The Gendered Nature of Luxury Watches | College Chronicles

MACKENZIE NAVIGATOR

I started appreciating luxury watches a little over a year ago.

To me, watches represent the inexplicable and beautiful human need to feel in control in a chaotic universe, as we center our lives around the time we created and keep trying to perfect.

The top luxury watch brands in the world are Audemars Piguet, Patek Philippe, Vacheron Constantin, IWC, Omega, Breitling and Rolex. We often wonder why someone would spend thousands of dollars on these brands when something like a more affordable Apple Watch can tell the time accurately. The value of a luxury watch lies in its mechanical movement, historical significance, fashion and design.

The invention of the mainspring enabled companies to begin producing portable and smaller-sized pocket watches. The mainspring is a spiral metal ribbon that turns the wheels of the clock as it unwinds.

Vacheron Constantin, founded in 1755, is the oldest manufacturer today and produced the most complicated two-sided wristwatch in the world in 2005. Mechanical watches have hundreds or even thousands of components, many of which are made by hand.

People also read…

Wristwatches were first worn by women. According to Guinness World Records, the first wristwatch was made for Countess Koscowicz of Hungary by Swiss watchmaker Patek Philippe in 1868.

World War I made wristwatches fashionable for men. Until then, they were considered feminine and decorative. The watches had a utilitarian value for aviation and military attack, something that caught on in style with us as a way to show solidarity with soldiers.

Hamilton was the official supplier to the US Army during World War I. Over the past 100 years, Hamilton’s Khaki Pilot’s Watch has maintained its basic design with simple stainless steel and sapphire crystal.

In a 2013 interview, Hamilton CEO Sylvain Dolla said The New York Times, “That’s the beauty of it. Watches from 1917 and today are synonymous with precision and reliability. They are the common point by then.

Another impressive piece of history is Rolex’s 1927 advertising campaign which saw the Oyster model submerged in water as swimmer Mercedes Gleitze raced the 21 miles across the English Channel. The watch remained in perfect condition.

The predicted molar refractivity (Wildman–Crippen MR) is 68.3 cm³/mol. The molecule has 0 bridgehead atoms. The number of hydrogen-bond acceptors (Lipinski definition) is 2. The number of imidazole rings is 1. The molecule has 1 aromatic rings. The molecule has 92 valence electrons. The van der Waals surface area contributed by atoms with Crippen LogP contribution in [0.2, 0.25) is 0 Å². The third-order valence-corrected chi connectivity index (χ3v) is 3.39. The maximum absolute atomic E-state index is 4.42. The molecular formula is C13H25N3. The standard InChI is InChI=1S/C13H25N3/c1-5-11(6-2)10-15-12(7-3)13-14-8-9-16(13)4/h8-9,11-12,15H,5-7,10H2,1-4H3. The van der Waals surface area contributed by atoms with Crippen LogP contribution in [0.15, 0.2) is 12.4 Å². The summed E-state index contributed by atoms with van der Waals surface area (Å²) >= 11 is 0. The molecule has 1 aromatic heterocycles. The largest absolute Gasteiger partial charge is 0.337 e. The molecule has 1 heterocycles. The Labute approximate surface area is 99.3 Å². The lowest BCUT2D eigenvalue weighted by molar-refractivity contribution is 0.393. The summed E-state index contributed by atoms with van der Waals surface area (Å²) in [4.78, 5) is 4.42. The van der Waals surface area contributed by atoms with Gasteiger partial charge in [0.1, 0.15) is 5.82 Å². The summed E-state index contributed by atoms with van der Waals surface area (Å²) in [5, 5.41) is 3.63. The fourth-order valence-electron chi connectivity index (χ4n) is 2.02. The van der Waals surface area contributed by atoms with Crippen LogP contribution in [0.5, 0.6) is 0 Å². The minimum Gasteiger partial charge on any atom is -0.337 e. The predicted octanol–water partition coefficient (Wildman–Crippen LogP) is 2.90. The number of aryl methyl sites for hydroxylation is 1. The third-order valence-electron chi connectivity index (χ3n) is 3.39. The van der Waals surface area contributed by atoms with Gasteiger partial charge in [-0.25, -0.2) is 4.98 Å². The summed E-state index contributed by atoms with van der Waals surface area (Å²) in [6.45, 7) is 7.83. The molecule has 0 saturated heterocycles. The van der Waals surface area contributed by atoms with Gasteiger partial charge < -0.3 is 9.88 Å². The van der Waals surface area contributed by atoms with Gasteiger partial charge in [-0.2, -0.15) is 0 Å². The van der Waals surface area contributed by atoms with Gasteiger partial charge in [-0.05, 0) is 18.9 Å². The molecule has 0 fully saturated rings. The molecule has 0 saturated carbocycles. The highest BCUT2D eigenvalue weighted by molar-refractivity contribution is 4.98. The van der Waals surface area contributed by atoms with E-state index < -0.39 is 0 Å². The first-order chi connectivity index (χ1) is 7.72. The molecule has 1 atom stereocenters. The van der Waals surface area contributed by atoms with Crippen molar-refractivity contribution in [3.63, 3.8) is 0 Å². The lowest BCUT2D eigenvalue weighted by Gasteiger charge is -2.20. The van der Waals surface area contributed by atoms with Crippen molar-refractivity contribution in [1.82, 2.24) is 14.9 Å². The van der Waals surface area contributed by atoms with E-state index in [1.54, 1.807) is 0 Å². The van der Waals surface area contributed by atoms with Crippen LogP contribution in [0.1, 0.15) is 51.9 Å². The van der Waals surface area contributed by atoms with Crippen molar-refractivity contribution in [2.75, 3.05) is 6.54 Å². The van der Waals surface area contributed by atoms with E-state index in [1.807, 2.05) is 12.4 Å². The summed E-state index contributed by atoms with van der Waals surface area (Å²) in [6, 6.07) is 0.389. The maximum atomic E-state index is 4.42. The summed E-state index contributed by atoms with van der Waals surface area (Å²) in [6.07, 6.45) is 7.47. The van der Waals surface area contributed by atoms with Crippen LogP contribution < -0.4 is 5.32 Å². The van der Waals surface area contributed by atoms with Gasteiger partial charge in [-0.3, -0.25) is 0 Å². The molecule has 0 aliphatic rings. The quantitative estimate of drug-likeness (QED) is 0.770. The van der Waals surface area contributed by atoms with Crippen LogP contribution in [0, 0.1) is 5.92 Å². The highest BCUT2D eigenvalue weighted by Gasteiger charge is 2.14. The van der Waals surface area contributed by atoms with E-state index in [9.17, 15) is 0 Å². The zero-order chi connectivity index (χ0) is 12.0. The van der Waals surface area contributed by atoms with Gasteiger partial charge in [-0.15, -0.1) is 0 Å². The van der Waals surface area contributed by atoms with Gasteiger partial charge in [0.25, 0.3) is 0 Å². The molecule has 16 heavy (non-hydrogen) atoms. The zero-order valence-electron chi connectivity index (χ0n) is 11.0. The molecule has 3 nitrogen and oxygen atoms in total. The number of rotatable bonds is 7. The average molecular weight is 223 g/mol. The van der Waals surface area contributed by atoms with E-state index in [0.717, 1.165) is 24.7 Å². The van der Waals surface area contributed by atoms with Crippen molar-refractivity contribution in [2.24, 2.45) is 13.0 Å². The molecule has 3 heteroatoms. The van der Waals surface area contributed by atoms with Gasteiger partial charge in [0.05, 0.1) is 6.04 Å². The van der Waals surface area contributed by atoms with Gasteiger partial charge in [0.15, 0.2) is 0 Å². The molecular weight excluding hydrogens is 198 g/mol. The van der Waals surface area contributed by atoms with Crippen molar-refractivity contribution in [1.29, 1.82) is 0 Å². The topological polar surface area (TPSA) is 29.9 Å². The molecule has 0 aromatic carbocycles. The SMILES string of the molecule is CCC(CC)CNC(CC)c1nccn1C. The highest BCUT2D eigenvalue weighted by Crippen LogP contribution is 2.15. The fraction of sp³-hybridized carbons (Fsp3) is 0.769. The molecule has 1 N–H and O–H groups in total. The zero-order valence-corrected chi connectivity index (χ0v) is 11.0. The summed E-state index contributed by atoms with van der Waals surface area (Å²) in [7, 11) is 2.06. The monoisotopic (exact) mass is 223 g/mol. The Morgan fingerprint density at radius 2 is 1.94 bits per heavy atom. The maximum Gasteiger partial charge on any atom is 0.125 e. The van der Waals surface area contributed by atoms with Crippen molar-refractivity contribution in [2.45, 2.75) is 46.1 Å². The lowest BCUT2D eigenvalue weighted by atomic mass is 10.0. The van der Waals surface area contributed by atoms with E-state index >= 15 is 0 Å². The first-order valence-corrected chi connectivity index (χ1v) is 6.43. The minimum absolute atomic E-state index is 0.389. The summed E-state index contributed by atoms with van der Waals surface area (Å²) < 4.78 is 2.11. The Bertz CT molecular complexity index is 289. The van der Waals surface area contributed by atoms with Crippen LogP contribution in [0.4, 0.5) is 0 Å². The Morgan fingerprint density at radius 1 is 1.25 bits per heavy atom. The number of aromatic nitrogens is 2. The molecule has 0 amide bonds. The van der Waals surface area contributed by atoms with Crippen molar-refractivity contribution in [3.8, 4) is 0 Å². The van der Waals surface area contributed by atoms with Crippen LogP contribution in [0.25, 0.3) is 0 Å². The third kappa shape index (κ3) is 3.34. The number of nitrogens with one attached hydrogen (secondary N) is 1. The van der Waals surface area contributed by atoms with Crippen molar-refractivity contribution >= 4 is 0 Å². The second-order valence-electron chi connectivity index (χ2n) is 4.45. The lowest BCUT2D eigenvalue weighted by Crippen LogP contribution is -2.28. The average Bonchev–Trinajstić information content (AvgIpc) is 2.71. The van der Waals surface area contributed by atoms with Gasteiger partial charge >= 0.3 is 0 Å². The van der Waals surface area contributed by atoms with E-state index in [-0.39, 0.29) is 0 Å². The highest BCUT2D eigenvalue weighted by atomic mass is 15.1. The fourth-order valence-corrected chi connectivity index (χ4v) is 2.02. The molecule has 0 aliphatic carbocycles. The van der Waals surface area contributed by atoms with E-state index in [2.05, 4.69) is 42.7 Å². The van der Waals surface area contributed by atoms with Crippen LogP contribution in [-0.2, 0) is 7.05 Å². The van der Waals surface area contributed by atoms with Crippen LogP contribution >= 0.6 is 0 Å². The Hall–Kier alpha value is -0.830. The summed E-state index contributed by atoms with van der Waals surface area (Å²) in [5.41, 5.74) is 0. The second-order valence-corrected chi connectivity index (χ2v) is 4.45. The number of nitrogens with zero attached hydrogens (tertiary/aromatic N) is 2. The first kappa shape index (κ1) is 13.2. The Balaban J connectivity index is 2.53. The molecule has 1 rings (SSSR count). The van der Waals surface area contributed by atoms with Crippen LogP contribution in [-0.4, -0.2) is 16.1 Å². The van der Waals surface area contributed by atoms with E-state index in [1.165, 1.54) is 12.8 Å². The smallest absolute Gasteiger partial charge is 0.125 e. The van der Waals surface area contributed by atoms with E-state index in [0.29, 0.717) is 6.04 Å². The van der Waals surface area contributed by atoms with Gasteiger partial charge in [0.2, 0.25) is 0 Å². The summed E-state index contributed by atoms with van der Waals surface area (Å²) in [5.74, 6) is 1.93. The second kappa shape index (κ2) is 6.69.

The current design of men’s and women’s watches still shows its first purposes. Women’s watches are generally smaller, decorative, and less precise watches than men’s watches, which are durable and utilitarian.

Both align with stereotypical conceptions of femininity and masculinity. The feminine is sensitive and modest while the masculine is strong and assertive.

But many women want what is referred to as a men’s watch for a multitude of reasons. The classic style is versatile and contrasts well with other women’s fashions. It stands out with distinction and flair, making a powerful, bold and knowledgeable statement.

Men’s watches are also more durable, have more complexity and functionality, and a higher caliber movement which gives them a higher collectible value overall.

The modern fashion industry markets luxury brands, including watches, as a mode of self-expression and self-fulfilment.

Otto Von Busch in his book, Psychopolitics of fashion, adds a layer of complexity to the idea of ​​individualism in fashion, which he says is an illusion. He describes how we form an identity in relation to others and the “social emotions that drive our daily clothing practices and consumption.”

Busch explains peer comparison in fashion as a “social game”. He writes, “As I got better, I ‘became myself’ just a little bigger and better than others.

So, even if we express ourselves through fashion, it is also social, imitative and dependent on the gaze of others.

By taking into account the social aspect of fashion, we better understand the gendered nature of watches. When women wear men’s watches, they feel empowered and knowledgeable because others see them as such.

Buying luxury watches isn’t just about telling time, it’s buying that brand’s brand and history, genius engineering, self-expression and self-perception and, if you’re like me , finding control in the chaos.

Comments are closed.